The processing benefits that are at the heart of wastewater treatment systems manufactured by Lancy Technology, part of NHE, can be applied to a long list of manufacturing applications. The recovery of rinse water by ion exchange, to limit the size of zero discharge evaporation systems, is a typical example. As with many Lancy Technology installations, facilities which achieve targeted results in this context are centred on the use of selected modular components. Operating together, they provide clear-cut performance and environmental advantages.
“In such an installation, we would see re-circulated rinses from process tanks flowing to a rinse water collection facility via a series of pumping stations,” explains Keith Allen, Business Development Manager at Lancy Technology. “In many cases, we would utilise a pre-filter to remove suspended solids ahead of an organic absorber unit which would contain specialist, non-regenerable resin. Because this needs to be changed very infrequently, there is a clear advantage from a maintenance perspective.”
Typically, two sets of pressure vessels would comprise the rinse water re-circulation DI plant with one containing cation and the other anion exchange media, using a high performance macro-reticular resin. As the rinse water passes through the cation vessel, positively-charged ions exchange with hydrogen on the resin before it is transferred to the anion vessel where the negatively-charged ions then exchange with resin’s hydroxyl ions. “As a result,” continues Keith Allen, “the water leaves the anion exchanger free from cations and anions as de-ionised water.”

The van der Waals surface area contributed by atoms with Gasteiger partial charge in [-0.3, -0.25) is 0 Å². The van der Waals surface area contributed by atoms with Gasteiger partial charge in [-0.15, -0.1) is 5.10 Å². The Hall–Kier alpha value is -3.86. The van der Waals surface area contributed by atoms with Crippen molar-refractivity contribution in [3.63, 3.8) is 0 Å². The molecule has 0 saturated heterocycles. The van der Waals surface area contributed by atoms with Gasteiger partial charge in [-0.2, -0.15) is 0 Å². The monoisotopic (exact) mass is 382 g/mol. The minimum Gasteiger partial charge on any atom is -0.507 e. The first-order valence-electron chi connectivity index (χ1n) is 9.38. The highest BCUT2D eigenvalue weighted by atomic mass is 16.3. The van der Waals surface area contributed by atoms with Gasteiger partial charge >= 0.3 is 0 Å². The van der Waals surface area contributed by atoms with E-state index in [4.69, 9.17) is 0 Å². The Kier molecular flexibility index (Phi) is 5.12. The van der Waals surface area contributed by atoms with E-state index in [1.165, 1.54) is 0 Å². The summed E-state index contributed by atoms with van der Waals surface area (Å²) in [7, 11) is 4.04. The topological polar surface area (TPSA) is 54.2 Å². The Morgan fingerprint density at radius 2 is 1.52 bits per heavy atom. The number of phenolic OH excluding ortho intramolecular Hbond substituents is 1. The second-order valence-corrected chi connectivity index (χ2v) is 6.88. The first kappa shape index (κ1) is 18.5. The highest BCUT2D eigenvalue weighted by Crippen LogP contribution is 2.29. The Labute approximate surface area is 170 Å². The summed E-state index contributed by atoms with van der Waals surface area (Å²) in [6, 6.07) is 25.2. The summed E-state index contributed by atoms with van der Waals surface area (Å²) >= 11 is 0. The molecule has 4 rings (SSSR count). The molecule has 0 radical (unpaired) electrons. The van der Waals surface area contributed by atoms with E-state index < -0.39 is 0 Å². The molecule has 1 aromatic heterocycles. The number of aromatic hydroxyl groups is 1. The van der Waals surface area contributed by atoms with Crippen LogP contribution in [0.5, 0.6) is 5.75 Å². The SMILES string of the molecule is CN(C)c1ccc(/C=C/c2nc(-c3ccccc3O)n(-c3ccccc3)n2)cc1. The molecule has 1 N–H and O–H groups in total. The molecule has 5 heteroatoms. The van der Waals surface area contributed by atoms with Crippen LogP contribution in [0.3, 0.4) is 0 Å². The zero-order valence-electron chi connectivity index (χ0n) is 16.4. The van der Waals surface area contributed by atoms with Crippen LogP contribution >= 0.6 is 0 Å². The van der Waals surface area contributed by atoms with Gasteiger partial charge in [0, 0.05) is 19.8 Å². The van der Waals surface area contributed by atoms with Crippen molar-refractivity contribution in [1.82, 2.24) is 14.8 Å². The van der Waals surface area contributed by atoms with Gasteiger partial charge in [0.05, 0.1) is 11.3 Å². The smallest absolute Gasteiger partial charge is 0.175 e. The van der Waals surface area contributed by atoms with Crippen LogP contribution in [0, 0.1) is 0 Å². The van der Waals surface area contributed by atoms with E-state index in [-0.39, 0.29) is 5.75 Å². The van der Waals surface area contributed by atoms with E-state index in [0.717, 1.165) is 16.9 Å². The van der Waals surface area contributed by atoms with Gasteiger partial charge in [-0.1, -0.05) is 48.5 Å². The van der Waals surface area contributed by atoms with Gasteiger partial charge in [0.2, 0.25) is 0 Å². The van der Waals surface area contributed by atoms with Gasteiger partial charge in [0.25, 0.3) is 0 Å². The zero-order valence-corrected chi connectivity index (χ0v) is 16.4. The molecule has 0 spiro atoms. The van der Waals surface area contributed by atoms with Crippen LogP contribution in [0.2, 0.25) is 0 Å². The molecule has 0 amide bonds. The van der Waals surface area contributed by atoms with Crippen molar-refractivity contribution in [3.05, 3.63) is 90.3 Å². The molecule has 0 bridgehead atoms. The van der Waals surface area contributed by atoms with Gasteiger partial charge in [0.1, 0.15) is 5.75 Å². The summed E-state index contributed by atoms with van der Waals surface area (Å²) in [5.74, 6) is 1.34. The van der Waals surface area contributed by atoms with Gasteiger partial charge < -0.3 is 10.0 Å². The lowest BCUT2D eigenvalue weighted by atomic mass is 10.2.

Installations such as this need to accommodate the fact that both cation and anion resins have a limited exchange capacity in terms of their ability to remove the charged ions. “Regeneration to restore this capability is therefore a central part of a typical Lancy Technology design of this type and is achieved through the use of hydrochloric acid for the cation and caustic soda for the anion elements,” continues Keith Allen. “This is then followed by a rinse of the vessels with DI water with any waste from the regeneration itself treated in the effluent treatment plant.”
He points out that DI water produced is directed back to the process lines with a small bleed flow to a DI holding tank to complete the treatment and regeneration cycle. The regeneration effluent, and other waste, can be collected through a pH control tank where it is optimised for the final stage of treatment in the vacuum evaporator. This efficiently reduces and concentrates the volume of liquid required for off-site disposal.
“The key factor that this typical installation illustrates is our ability to tailor each project to precise operational requirements,” adds Keith Allen. “Each of the modular elements described performs a specific function relating to a given installation and variable elements, such as volume and material solution involved, would dictate the precise specification of each system component.
“By working closely with every customer, we deliver tailor-made solutions each time to ensure that installations of this type – both in the UK and, indeed, worldwide – deliver both operational performance benefits and help our customers optimise their environmental credentials.”